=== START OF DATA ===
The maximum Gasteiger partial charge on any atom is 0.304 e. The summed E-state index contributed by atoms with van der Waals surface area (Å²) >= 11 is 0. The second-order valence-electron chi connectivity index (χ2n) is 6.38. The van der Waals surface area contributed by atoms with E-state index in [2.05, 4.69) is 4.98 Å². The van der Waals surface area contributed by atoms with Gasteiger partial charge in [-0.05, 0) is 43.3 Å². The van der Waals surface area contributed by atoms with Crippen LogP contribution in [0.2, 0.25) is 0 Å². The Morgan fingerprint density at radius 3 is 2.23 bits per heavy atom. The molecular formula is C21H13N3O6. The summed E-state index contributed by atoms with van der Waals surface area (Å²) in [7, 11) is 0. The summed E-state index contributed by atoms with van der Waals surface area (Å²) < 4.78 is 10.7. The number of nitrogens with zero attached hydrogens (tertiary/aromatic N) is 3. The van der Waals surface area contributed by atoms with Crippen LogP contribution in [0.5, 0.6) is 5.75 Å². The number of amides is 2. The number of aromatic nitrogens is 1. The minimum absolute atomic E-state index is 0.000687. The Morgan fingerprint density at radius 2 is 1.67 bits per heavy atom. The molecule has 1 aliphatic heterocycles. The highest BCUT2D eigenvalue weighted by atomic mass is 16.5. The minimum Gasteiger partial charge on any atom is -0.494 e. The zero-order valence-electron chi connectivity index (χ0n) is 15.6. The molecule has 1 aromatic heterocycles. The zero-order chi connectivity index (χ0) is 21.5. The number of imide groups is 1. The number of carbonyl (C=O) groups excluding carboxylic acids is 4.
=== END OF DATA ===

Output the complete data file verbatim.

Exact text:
The maximum Gasteiger partial charge on any atom is 0.304 e. The summed E-state index contributed by atoms with van der Waals surface area (Å²) >= 11 is 0. The second-order valence-electron chi connectivity index (χ2n) is 6.38. The van der Waals surface area contributed by atoms with E-state index in [2.05, 4.69) is 4.98 Å². The van der Waals surface area contributed by atoms with Gasteiger partial charge in [-0.05, 0) is 43.3 Å². The van der Waals surface area contributed by atoms with Crippen LogP contribution in [0.2, 0.25) is 0 Å². The Morgan fingerprint density at radius 3 is 2.23 bits per heavy atom. The molecular formula is C21H13N3O6. The summed E-state index contributed by atoms with van der Waals surface area (Å²) in [7, 11) is 0. The summed E-state index contributed by atoms with van der Waals surface area (Å²) < 4.78 is 10.7. The number of nitrogens with zero attached hydrogens (tertiary/aromatic N) is 3. The van der Waals surface area contributed by atoms with Crippen LogP contribution in [0.5, 0.6) is 5.75 Å². The number of amides is 2. The number of aromatic nitrogens is 1. The minimum absolute atomic E-state index is 0.000687. The Morgan fingerprint density at radius 2 is 1.67 bits per heavy atom. The molecule has 1 aliphatic heterocycles. The highest BCUT2D eigenvalue weighted by atomic mass is 16.5. The minimum Gasteiger partial charge on any atom is -0.494 e. The zero-order valence-electron chi connectivity index (χ0n) is 15.6. The molecule has 1 aromatic heterocycles. The zero-order chi connectivity index (χ0) is 21.5. The number of imide groups is 1. The number of carbonyl (C=O) groups excluding carboxylic acids is 4.